A kamado in a traditional Japanese kitchen
Jcollector offers a variety of antique and traditional Japanese kitchen furnishings, fixtures and décor. These range from handsome kitchen chest tansu to low dining tables of simple wood or fine lacquer, hibachi, furogama, kotatsu and all manner of utilitarian as well as decorative items.
The Imperial Palace during the Heian Age (794-1185) used four rooms for accomplishing kitchen-related tasks. These were the oni no ma (the tasting and checking for poison room), daibandokoro (for placing prepared food on a diner’s serving tray/table), asagarei no ma (breakfast room) and oidono (the actual cooking room). Sometimes, all four rooms were joined together as one building, and usually separated from the Imperial Palace as a safeguard against fire and unpleasant odors affecting the Imperial family.
Later, during the Kamakura period (1185-1333), the four rooms of the kitchen were united inside the main building and under one roof. This architectural composition is called “Shoinzukuri.” In early designs, the kitchen was connected to the other rooms via a corridor to the main building. Later, it combined fire and water (the stove or kamado and irori, a well and a drain) into the kitchen space in the main building (omoya).
Until the Edo period, the term daidokoro referred to the pantry and servant dining area. It began to be used to describe the entire kitchen area during this period. The kitchen became an important room, especially because it was the one place in the house with running water. Also, more burners were added to the stove/kamado, and it was raised to eliminate the need to squat while cooking.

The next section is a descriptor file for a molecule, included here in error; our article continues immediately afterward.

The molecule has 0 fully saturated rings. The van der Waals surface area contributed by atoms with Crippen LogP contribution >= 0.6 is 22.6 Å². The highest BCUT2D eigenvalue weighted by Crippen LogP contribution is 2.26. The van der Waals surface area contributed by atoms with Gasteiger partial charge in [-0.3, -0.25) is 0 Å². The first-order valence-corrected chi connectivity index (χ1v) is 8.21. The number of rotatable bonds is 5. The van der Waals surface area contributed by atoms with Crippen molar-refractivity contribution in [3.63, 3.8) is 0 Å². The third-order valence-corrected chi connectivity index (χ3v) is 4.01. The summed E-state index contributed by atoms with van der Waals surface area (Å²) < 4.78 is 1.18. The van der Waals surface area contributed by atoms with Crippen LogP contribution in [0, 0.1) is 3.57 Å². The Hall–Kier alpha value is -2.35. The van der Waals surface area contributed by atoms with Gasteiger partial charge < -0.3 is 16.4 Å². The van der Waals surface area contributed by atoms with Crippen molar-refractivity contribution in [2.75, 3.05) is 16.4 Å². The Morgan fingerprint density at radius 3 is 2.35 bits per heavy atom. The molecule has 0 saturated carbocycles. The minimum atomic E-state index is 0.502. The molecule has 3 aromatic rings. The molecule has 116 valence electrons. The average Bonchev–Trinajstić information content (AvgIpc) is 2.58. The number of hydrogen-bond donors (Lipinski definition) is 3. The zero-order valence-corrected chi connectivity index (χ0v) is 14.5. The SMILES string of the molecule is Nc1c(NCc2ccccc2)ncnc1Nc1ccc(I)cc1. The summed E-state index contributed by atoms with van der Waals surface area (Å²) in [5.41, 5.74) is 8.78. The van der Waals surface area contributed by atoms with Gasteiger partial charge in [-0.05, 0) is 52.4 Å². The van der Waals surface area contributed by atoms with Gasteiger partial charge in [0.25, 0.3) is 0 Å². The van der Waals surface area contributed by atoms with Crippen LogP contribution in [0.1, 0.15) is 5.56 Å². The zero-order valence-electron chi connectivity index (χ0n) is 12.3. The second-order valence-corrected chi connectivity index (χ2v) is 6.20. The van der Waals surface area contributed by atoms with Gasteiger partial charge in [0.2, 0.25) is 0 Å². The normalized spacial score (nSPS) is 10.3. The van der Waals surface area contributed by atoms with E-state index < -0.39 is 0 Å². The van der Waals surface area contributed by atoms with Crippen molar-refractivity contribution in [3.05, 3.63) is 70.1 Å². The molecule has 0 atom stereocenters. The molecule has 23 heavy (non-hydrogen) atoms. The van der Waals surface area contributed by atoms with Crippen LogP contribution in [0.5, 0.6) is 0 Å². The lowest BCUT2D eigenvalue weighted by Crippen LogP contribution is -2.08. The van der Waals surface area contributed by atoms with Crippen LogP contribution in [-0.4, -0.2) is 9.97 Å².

A well-to-do kitchen would feature the kitchen tansu, a dramatic and practical chest offering a variety of compartments and drawers for storage. Its entrance would be draped by a colorful noren, a Japanese fabric divider traditionally hung between rooms, on walls, in doorways or windows. Serving as a heater was the kotatsu, a low, wooden table frame, covered by a futon or heavy blanket to catch the warmth of the coals beneath, and upon which sat a table top.
The hibachi or fire bowl, was also introduced at this time. Besides the larger, wood-framed Kyoto and Toyko styles, many smaller hibachi are available on Jcollector. These were traditionally used as personal handwarmers for residents and guests, but today make dramatic jardinières and display items in the Western home.
You can find many examples of kitchen furnishings and wares available at both Jcollector and Jtansu. All have stood the test of time and today add a charming sense of Japanese style, combining beauty and utility, to environments of every kind worldwide.
Filed under: Jcollector, Jtansu | Tagged: Japanese Furniture, Japanese Home, Jtansu, Kitchen Tansu, Tansu | 3 Comments »